## Introduction:

Suppose that \(\sin \theta = \frac{1}{2}\). It is easy to invert this and write,

\[\theta = {\sin ^{ - 1}}\left( {\frac{1}{2}} \right) = \frac{\pi }{6}\]

Similarly, \(\cos \theta = \frac{1}{2}\) can be inverted to write,

\[\theta = {\cos ^{ - 1}}\left( {\frac{1}{2}} \right) = \frac{\pi }{3}\]

Now, suppose that we have the equation \(\sin \theta = \frac{3}{5}\). How do we invert this equation and write the value of \(\theta \)? Since there is no **readily available** value of \(\theta \) (in our minds) for which \(\sin \theta = \frac{3}{5}\), we do the inversion by simply writing,

\[\theta = {\sin ^{ - 1}}\left( {\frac{3}{5}} \right)\]

We do not then write a specific value for \(\theta \) (unless asked for explicitly – in which case you will require trigonometric tables to locate the angle for which \(\sin \theta = \frac{3}{5}\)).

**✍Note:** The **actual** value of \({\sin ^{ - 1}}\left( {\frac{3}{5}} \right)\) is about 36.9^{0}. You can check this using calculator:

\[\sin \left( {{{36.9}^0}} \right) \approx 0.60\]

As another example, consider the equation \(\cos \theta = \frac{1}{4}\). Inverting this, we can write:

\[\theta = {\cos ^{ - 1}}\left( {\frac{1}{4}} \right)\]

**✍Note: **We can’t do much more than this without a calculator or trigonometric tables, since we can’t mentally calculate the angle whose cosine will be \(\frac{1}{4}\). However, a calculator will tell you that,

\[{\cos ^{ - 1}}\left( {\frac{1}{4}} \right) \approx {75.5^0}\]

## Solved Examples:

**Example 1:** Find all values of \(x\) such that \(\sin x = \frac{1}{3}\).

**Solution:** In the principal range of the \({\sin ^{ - 1}}\) operation, the correct value of \(x\) will be

\[x = {\sin ^{ - 1}}\left( {\frac{1}{3}} \right)\]

Observe the following figure, which shows the intersection of \(y = \frac{1}{3}\) with \(y = \sin x\):

The highlighted point corresponds to the value of \(x\) in the principal range, which we can write as \({\sin ^{ - 1}}\left( {\frac{1}{3}} \right)\) . Another value of \(x\) which we can observe from this figure is

\[x = \pi - {\sin ^{ - 1}}\left( {\frac{1}{3}} \right)\]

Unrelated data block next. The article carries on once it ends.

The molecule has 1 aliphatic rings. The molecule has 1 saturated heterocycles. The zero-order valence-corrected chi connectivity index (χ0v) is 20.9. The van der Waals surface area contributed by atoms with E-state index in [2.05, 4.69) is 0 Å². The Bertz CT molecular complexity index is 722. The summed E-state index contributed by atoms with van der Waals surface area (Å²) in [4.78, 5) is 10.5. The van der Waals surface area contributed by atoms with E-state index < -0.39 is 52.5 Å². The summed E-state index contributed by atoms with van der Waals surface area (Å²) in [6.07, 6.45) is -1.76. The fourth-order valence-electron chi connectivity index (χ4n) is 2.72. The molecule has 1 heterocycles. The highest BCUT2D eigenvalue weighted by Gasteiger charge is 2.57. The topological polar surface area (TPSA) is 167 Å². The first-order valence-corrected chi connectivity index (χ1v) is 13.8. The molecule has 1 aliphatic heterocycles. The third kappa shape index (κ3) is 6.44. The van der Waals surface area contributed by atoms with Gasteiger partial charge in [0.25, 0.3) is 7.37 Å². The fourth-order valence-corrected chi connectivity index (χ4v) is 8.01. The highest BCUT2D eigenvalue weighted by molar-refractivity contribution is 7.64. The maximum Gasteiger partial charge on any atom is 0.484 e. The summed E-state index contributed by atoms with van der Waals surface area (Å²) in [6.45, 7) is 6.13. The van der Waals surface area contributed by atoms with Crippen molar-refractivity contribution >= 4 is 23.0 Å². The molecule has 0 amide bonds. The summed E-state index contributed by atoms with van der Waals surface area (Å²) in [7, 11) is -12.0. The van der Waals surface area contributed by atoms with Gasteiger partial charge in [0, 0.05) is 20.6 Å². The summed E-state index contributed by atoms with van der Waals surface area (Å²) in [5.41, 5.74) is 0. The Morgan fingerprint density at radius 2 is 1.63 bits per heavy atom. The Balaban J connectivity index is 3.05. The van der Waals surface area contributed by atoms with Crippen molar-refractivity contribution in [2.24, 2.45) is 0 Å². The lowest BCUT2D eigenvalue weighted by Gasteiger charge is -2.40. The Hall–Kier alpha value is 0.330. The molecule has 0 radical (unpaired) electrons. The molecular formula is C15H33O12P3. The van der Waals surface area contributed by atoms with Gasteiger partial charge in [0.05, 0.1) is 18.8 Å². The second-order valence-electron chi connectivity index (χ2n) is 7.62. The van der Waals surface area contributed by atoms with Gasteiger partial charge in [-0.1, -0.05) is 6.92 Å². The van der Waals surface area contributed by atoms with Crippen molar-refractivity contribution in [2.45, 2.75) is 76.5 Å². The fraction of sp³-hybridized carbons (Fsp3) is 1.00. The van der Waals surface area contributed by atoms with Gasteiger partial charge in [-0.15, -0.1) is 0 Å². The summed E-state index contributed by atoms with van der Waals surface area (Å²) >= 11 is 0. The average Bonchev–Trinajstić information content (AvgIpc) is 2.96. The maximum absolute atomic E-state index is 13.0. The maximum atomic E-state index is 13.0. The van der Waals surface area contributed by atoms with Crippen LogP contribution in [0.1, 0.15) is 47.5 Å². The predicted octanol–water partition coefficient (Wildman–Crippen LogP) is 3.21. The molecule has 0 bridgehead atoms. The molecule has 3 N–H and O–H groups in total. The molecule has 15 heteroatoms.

In the interval \(\left[ {0,2\pi } \right]\), these are the only two values of \(x\) for which \(\sin x = \frac{1}{3}\). Now, we can generalize and write other values of \(x\) for which \(\sin x = \frac{1}{3}\) (\(n\) lies in the set of integers):

\[\boxed{x = 2n\pi + {\sin ^{ - 1}}\left( {\frac{1}{3}} \right),2n\pi + \pi - {\sin ^{ - 1}}\left( {\frac{1}{3}} \right)}\]

**Example 2:** Find all values of \(x\) such that \(\cos x = - \frac{2}{5}\).

**Solution:**The principal range of the \({\cos ^{ - 1}}\) operation is the interval \(\left[ {0,\pi } \right]\). The following figure shows the intersection of \(y = - \frac{2}{5}\) with \(y = \cos x\):

In \(\left[ {0,\pi } \right]\), we see one intersection point. We can write the \(x\)-coordinate of this intersection point as

\[{x_p} = {\cos ^{ - 1}}\left( { - \frac{2}{5}} \right)\]

A calculator will tell you that this value is roughly around 113.6^{0}.

We can also see another possible solution in the interval \(\left[ {0,2\pi } \right]\). Recall that \(\cos x = \cos \left( {2\pi - x} \right)\). Thus, this second solution is

\[2\pi - {x_p} = 2\pi - {\cos ^{ - 1}}\left( { - \frac{2}{5}} \right)\]

Now, we can write the general set of solutions as follows (\(n\) lies in the set of integers):

\[\boxed{x = 2n\pi + {\cos ^{ - 1}}\left( { - \frac{2}{5}} \right),2n\pi + 2\pi - {\cos ^{ - 1}}\left( { - \frac{2}{5}} \right)}\]

**Challenge:** Find all values of \(x\) such that \(\sin x = - \frac{1}{4}\)

**⚡****Tip:** Use a similar approach as in example-1.